$ aws ec2 describe-instances

Unfortunately, the similarities pretty much end there. Where with ec2-describe-instances you could just append a list of IDs, with AWS CLI, you need to use the --instance-ids argument first:

$ aws ec2 describe-instances --instance-ids i-someid

Another difference between the two tools is the output. You can select between a table, text and JSON output with AWS CLI; however, the text output ends up being quite different from the format in EC2 API tools. This means if, like me, you have tools that parse through that output, you'll need to rework them.

Check Whether a Host Exists

For instance, I wrote a wrapper script to spawn new EC2 hosts that captures all of the common options I might pass along the command line based on a host's name. One check I perform before I spawn a host though is to test whether I already have an instance tagged with that host's name. So something like this:

ec2-describe-tags --region $REGION | cut -f5 | 
 ↪egrep -q "^$MYHOST$"

becomes something like this:

aws ec2 describe-tags --region $REGION | grep Name | 
 ↪grep instance | cut -f5 | egrep -q "^$MYHOST$"
Find the Security Group ID by Name

I had to make another change to my script when it came to assigning security groups. With EC2 Classic, you could refer to security groups by name when spawning a host by passing multiple -g options to ec2-run-instances. Once you use VPCs though, you must refer to a security group by its ID when spawning a host. What I do is assign all of the security groups that belong to a host to a variable like so:

SEC_GROUPS='default foo'

Then I iterate through that list to pull out the IDs:

for g in ${SEC_GROUPS}; do
  SGID=$(aws ec2 describe-security-groups --filters 
   ↪"Name=group-name,Values=$g" |
grep ^SECURITYGROUPS | cut -f3)                                            

Then I can pass --security-group-ids $SGIDS to my aws ec2 run-instances command.

Find the Subnet ID by Name

Another difference I ran across was in handling VPC subnets. With EC2 Classic, you didn't have to worry about subnets at all, and although you can label subnets with names in a VPC, when you spawn a host, it wants you to specify the ID. Again, I put the subnet label into a variable and use the AWS CLI to pull out the ID:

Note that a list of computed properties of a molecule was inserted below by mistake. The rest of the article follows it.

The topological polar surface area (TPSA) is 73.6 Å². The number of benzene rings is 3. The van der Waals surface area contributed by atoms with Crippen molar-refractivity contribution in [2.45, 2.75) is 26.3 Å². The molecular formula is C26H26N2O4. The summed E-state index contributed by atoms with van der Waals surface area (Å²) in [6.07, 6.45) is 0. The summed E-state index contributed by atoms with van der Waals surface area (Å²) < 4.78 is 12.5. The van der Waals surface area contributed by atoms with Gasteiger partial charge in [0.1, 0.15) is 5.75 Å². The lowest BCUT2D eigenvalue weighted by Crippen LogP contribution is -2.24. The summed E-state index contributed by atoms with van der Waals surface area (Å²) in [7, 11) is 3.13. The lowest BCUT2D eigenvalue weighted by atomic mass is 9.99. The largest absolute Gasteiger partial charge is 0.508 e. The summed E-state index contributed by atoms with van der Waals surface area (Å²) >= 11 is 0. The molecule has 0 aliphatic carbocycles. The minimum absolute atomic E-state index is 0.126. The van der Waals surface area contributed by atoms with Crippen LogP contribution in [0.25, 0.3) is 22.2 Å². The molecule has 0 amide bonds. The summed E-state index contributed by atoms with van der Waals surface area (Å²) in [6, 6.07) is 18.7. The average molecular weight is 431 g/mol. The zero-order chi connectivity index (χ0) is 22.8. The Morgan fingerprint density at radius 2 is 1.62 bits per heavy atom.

SUBNETID=$(aws ec2 describe-subnets --filters 
 ↪"Name=tag:Name,Values=${SUBNET}" | grep ^SUBNETS | cut -f8)
Pull Data about a Specific Host

Back with EC2 API tools, it was easy to get the information about a specific host:

$ ec2-describe-instances | grep myhostname

Or the shorthand form:

$ ec2din | grep myhostname

Unfortunately, things aren't quite as easy with AWS CLI due to how the text output is formatted. Instead, you should use the --filters option to limit your search only to instances that have a Name tag that matches your hostname:

$ aws ec2 describe-instances --filters 

I ended up turning the previous command into a quick script called ec2dingrep:


aws ec2 describe-instances --filters 

All in all, it really took me only part of a day to climb the learning curve of interacting with VPCs with AWS CLI and rewrite the script I use to spawn servers. Although so far it does take me a bit longer to string together the commands, much of that is muscle memory, and the much better speed of AWS CLI over EC2 API tools makes it worth it.


Amazon CLI Documentation:

Kyle Rankin is a Tech Editor and columnist at Linux Journal and the Chief Security Officer at Purism. He is the author of Linux Hardening in Hostile Networks, DevOps Troubleshooting, The Official Ubuntu Server Book, Knoppix Hacks, Knoppix Pocket Reference, Linux Multimedia Hacks and Ubuntu Hacks, and also a contributor to a number of other O'Reilly books. Rankin speaks frequently on security and open-source software including at BsidesLV, O'Reilly Security Conference, OSCON, SCALE, CactusCon, Linux World Expo and Penguicon. You can follow him at @kylerankin.